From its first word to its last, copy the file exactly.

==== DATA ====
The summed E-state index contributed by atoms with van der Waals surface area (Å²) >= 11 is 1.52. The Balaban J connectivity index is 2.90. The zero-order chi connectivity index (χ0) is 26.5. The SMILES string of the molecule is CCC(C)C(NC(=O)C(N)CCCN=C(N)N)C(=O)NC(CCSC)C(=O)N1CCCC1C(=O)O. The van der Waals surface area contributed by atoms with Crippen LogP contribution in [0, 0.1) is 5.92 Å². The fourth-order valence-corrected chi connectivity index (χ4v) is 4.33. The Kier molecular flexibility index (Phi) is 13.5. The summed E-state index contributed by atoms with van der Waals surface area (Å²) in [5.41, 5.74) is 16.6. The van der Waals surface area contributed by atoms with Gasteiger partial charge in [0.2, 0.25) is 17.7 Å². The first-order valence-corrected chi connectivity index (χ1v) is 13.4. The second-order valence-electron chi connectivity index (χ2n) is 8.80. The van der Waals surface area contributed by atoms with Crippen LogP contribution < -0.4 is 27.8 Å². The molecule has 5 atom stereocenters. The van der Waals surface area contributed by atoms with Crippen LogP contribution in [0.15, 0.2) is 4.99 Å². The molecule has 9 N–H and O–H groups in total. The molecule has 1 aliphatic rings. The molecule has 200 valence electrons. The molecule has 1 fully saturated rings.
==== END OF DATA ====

The summed E-state index contributed by atoms with van der Waals surface area (Å²) >= 11 is 1.52. The Balaban J connectivity index is 2.90. The zero-order chi connectivity index (χ0) is 26.5. The SMILES string of the molecule is CCC(C)C(NC(=O)C(N)CCCN=C(N)N)C(=O)NC(CCSC)C(=O)N1CCCC1C(=O)O. The van der Waals surface area contributed by atoms with Crippen LogP contribution in [0, 0.1) is 5.92 Å². The fourth-order valence-corrected chi connectivity index (χ4v) is 4.33. The Kier molecular flexibility index (Phi) is 13.5. The summed E-state index contributed by atoms with van der Waals surface area (Å²) in [5.41, 5.74) is 16.6. The van der Waals surface area contributed by atoms with Gasteiger partial charge in [0.2, 0.25) is 17.7 Å². The first-order valence-corrected chi connectivity index (χ1v) is 13.4. The second-order valence-electron chi connectivity index (χ2n) is 8.80. The van der Waals surface area contributed by atoms with Crippen LogP contribution < -0.4 is 27.8 Å². The molecule has 5 atom stereocenters. The van der Waals surface area contributed by atoms with Crippen LogP contribution in [0.15, 0.2) is 4.99 Å². The molecule has 9 N–H and O–H groups in total. The molecule has 1 aliphatic rings. The molecule has 200 valence electrons. The molecule has 1 fully saturated rings.